Systematic research on student motivation in the sciences and engineering is lacking. Future DBER studies might build on the extensive literature on motivation, especially expectancy and value orientation in cognitive science and in the broader higher education literature (e.g., Ambrose et al., 2010; Svinicki, 2004).
Research on a range of teaching strategies that engage the affective domain (e.g., collaborative study; teaching controversial issues; human impacts of course content) and that have the potential to change student attitudes and beliefs also would be useful (e.g., Middlecamp, 2008). In this realm, the interplay between faculty behavior and students’ affect merits further exploration: Do faculty responses to student reactions influence teaching strategies and, as a result, student learning? Instructors also have attitudes, beliefs, and values about students and how they learn. The complex interaction of these elements influences how and what instructors teach. Thus, the attitudes and beliefs of instructors themselves should be studied to understand their expectations for student learning in science and engineering—perhaps building on work that has already been conducted in physics (Geortzen, Sherr, and Elby, 2009, 2010; Henderson and Dancy, 2007; Henderson et al., 2004, 2007; Yerushalmi et al., 2007).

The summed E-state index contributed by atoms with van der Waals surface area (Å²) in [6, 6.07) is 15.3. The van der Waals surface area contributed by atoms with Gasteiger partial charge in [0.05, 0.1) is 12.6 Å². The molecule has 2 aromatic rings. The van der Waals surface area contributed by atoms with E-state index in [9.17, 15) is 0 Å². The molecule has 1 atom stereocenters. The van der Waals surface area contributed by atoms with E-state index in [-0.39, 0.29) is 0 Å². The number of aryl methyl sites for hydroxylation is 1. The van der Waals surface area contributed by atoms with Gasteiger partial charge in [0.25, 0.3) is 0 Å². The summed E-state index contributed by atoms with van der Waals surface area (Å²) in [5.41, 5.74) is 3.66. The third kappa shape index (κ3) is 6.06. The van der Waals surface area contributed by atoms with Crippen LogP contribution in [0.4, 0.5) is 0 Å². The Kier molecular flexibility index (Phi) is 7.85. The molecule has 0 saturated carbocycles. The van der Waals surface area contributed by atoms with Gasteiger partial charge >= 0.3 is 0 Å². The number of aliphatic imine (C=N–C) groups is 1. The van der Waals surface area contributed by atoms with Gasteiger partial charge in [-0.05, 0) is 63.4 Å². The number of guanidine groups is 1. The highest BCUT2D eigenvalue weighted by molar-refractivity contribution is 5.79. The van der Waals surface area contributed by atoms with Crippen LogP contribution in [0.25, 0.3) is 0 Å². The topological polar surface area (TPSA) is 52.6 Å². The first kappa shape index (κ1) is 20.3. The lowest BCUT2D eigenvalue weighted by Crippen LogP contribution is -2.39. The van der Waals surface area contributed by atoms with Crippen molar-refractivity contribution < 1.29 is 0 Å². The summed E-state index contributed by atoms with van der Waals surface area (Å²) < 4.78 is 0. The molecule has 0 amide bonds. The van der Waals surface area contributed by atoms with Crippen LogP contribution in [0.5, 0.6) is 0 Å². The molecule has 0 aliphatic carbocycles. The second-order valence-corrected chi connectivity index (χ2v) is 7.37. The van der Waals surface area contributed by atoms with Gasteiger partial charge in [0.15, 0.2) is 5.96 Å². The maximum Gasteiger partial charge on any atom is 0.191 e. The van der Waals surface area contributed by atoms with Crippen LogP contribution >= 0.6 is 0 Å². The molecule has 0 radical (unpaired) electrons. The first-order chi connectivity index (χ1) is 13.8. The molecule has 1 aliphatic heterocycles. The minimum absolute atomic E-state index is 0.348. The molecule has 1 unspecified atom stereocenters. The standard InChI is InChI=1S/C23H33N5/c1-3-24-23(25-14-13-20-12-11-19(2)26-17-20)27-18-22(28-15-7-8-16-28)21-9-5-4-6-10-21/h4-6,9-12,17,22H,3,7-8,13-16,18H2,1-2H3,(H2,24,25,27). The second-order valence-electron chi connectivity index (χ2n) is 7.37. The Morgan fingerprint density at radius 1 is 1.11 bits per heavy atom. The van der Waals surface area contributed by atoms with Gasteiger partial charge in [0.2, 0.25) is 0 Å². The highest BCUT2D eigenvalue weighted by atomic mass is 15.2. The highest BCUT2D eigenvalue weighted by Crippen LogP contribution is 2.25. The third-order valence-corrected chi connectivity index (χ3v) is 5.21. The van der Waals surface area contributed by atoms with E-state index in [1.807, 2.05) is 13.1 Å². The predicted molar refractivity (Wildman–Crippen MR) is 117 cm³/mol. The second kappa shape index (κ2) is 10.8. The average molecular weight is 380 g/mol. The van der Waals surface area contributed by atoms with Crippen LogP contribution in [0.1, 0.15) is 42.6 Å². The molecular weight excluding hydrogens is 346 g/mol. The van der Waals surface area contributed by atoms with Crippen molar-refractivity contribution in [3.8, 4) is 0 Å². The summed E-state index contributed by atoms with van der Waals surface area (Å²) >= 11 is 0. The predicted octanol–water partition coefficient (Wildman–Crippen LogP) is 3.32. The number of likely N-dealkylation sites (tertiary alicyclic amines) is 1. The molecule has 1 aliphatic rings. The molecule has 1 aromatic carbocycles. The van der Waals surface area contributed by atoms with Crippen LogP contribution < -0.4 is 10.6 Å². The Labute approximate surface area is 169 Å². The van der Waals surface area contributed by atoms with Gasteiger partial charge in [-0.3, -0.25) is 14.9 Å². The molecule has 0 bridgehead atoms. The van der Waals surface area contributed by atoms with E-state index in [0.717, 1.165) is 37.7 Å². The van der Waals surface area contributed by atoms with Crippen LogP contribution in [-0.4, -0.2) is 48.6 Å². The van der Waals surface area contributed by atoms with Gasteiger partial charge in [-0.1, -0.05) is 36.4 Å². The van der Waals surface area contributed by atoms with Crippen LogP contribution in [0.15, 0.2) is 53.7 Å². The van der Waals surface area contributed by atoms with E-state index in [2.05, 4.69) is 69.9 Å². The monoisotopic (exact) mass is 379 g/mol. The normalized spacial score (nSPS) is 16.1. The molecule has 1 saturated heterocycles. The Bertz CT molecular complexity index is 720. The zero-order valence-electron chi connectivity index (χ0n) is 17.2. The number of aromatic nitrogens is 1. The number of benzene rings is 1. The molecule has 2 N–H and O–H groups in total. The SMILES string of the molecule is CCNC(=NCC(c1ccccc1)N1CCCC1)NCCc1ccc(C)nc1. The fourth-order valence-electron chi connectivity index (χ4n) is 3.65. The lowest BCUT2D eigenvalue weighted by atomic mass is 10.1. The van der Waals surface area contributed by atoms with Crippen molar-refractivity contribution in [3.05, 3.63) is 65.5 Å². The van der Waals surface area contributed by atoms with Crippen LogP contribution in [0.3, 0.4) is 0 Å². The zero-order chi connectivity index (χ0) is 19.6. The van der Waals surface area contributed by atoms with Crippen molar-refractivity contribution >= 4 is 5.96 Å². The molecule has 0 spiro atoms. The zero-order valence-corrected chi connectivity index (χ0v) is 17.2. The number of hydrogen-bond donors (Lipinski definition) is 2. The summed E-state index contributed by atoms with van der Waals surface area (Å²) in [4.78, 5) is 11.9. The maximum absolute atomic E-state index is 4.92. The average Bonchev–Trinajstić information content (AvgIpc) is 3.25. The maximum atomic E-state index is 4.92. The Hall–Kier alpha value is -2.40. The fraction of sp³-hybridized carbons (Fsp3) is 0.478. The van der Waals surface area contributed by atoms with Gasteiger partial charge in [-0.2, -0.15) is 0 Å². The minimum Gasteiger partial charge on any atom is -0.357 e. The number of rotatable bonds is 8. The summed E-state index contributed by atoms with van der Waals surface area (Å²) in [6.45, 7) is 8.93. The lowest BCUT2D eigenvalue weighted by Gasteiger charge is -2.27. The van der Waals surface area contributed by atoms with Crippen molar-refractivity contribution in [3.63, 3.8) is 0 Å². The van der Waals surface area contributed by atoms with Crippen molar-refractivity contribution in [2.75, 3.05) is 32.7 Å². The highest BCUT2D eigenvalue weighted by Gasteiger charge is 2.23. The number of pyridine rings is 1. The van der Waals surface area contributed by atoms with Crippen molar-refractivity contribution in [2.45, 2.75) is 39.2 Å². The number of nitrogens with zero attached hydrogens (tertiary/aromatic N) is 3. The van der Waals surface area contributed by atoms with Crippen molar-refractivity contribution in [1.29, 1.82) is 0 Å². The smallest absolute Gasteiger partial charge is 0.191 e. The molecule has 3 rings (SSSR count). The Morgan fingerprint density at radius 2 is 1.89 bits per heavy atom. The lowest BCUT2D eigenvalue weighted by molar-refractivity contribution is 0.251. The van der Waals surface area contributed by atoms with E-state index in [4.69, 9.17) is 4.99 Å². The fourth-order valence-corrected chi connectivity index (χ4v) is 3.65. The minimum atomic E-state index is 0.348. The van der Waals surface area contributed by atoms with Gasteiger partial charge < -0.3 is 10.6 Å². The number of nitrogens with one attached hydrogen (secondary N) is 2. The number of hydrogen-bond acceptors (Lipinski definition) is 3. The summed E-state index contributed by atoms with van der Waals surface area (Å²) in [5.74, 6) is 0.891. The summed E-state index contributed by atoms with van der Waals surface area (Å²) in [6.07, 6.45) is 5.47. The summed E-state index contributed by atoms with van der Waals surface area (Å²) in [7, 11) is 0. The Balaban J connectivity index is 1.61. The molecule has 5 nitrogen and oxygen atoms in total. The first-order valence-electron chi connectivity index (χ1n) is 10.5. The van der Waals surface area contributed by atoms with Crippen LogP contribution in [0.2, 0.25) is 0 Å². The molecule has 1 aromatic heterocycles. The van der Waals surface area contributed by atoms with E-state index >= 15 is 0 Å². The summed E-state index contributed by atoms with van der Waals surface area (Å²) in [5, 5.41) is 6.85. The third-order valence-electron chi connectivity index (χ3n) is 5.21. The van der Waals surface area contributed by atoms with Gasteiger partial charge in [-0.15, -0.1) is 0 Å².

On a broader level, research on multiple dimensions of the affective domain would enhance the understanding of “what works” in the recruitment and retention of students into science and engineering majors, with longitudinal studies to determine which career paths students ultimately choose (e.g., Connor, 2009). As one example, in light of the larger percentage of undergraduate females majoring in biology compared to the physical sciences, studies that focus on the persistence of females in undergraduate majors and careers in the life sciences would be illuminating.